The most recent Polity data, for 2018, is presented in Chart 3 and can be compared with Chart 2, indicating which African countries could be considered autocratically stable (such as Eswatini and Eritrea), countries with mixed regime types (ranging from Cameroon to Zimbabwe) and countries that could be considered largely democratic and stable (ranging from Burkina Faso to Mauritius). The group of anocracies in the middle band across the chart (Cameroon to Somalia) are those with mixed/hybrid regimes. According to Persson and Rothstein, ‘hybrid regimes are comparatively more clientelistic and corrupt than both full-fledged democracies and outright dictatorships … and tend not only to perform worse than consolidated democracies but also than authoritarian regimes on a large variety of public goods indicators, including population health, education, access to clean water and sanitation, as well as to basic infrastructure such as roads and electricity.’[ ]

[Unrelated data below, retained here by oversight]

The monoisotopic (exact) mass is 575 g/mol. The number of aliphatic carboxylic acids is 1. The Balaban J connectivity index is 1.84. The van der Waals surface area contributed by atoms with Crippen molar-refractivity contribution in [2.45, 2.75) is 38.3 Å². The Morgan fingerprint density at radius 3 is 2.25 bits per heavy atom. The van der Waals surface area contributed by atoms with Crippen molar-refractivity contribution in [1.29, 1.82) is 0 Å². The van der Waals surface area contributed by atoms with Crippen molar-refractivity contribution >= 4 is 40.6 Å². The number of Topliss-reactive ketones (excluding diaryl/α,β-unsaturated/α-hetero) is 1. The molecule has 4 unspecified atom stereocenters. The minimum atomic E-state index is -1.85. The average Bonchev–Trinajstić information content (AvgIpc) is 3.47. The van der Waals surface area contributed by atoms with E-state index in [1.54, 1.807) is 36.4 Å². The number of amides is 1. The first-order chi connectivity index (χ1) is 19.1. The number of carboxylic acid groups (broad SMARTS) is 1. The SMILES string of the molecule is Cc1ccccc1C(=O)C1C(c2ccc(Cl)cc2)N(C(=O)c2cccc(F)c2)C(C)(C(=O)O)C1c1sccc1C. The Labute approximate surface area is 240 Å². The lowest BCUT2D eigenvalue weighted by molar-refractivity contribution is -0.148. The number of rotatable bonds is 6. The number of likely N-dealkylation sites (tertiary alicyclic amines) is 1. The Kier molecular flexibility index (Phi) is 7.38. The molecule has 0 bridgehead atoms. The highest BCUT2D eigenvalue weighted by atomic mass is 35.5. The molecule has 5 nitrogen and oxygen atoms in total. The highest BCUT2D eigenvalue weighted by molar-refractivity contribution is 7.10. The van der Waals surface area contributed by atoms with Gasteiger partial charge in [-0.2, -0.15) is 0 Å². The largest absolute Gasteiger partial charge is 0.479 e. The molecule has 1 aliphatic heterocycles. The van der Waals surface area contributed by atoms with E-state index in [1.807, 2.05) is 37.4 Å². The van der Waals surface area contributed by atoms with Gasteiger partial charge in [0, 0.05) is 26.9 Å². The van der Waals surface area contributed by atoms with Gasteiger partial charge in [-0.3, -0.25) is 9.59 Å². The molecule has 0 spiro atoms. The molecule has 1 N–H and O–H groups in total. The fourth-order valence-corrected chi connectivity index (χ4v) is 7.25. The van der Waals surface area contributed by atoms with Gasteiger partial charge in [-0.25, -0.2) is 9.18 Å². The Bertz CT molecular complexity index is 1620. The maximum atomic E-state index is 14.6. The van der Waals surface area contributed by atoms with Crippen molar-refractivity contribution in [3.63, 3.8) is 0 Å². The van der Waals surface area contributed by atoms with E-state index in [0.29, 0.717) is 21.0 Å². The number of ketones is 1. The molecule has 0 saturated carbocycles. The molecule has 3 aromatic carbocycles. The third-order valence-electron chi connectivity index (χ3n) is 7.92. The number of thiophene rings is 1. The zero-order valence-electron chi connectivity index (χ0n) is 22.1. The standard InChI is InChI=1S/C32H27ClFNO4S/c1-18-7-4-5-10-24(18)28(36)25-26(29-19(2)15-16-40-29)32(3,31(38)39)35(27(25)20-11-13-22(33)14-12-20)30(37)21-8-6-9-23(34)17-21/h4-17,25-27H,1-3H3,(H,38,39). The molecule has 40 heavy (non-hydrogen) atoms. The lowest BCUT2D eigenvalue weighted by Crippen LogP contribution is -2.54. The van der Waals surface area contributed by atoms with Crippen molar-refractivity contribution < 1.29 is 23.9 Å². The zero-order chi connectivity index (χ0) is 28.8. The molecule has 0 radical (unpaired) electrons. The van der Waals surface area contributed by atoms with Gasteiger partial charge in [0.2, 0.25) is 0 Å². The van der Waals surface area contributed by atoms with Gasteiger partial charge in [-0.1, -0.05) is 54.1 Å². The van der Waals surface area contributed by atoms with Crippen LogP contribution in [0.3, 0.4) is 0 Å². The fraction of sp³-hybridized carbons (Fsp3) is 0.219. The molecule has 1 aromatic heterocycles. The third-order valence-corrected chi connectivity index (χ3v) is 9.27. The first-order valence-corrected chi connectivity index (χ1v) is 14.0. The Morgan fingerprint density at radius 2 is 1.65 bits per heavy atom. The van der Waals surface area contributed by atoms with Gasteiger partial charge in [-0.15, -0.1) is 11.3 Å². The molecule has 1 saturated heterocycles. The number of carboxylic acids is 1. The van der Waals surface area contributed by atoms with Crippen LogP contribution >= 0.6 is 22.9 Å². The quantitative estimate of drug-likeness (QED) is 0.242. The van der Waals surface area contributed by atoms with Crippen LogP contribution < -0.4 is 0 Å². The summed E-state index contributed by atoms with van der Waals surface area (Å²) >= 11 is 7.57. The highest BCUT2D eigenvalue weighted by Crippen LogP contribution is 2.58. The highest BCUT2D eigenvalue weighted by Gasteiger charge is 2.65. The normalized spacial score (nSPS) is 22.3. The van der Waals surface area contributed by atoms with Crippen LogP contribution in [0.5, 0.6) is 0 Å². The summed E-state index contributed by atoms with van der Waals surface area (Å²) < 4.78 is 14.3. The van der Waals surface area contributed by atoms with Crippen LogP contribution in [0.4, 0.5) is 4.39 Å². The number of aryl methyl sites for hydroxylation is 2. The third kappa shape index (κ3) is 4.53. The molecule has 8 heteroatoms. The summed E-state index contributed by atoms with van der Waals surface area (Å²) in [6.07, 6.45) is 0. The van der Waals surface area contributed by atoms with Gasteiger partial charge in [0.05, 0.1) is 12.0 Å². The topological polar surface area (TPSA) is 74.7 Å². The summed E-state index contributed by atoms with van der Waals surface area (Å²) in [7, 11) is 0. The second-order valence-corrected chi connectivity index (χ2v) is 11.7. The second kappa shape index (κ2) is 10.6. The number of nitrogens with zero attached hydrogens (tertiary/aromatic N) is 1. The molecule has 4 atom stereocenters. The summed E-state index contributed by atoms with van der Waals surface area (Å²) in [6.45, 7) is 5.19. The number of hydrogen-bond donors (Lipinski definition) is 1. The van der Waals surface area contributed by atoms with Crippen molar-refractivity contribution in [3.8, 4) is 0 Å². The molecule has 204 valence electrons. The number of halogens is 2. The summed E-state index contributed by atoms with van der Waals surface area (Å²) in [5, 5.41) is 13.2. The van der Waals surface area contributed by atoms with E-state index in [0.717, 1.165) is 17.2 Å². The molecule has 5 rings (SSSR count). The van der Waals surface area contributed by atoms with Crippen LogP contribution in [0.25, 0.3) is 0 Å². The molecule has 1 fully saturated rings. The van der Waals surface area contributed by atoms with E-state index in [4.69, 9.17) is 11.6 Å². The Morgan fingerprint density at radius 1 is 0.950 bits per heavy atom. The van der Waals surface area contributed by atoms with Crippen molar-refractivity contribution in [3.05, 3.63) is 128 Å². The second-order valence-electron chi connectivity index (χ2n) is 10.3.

The process of democratisation in Africa, i.e. movement from either autocracy to anocracy and from that to democracy, is turbulent and progress is seldom linear. Recent years have seen imaginative efforts by incumbents to amend the rules in their own favour. From 2000 to 2019, there were 25 attempted constitutional amendments to favour presidential third-term projects. Of these, only seven failed; 18 were successfully implemented or enforced.
However, the island state of Cape Verde is an example of how things can rapidly improve once leaders set an appropriate example. Cape Verde is ranked among the world’s most stable democracies, with good governance and a well-functioning multiparty system. A single action is generally seen as having made a large contribution to this situation, when, in 2016, sitting President Jorge Carlos Fonseca handed over power to the speaker of the national assembly two months before the elections to campaign for a second term, although he still received his full salary while stepping aside. According to the constitution, no candidate may hold public office nor the post of the attorney general or chief or vice-chief of the armed forces, from the announcement of their candidacy to the official declaration of the election results. Fonseca eventually won with 74% of the vote in an election considered free, transparent and fair.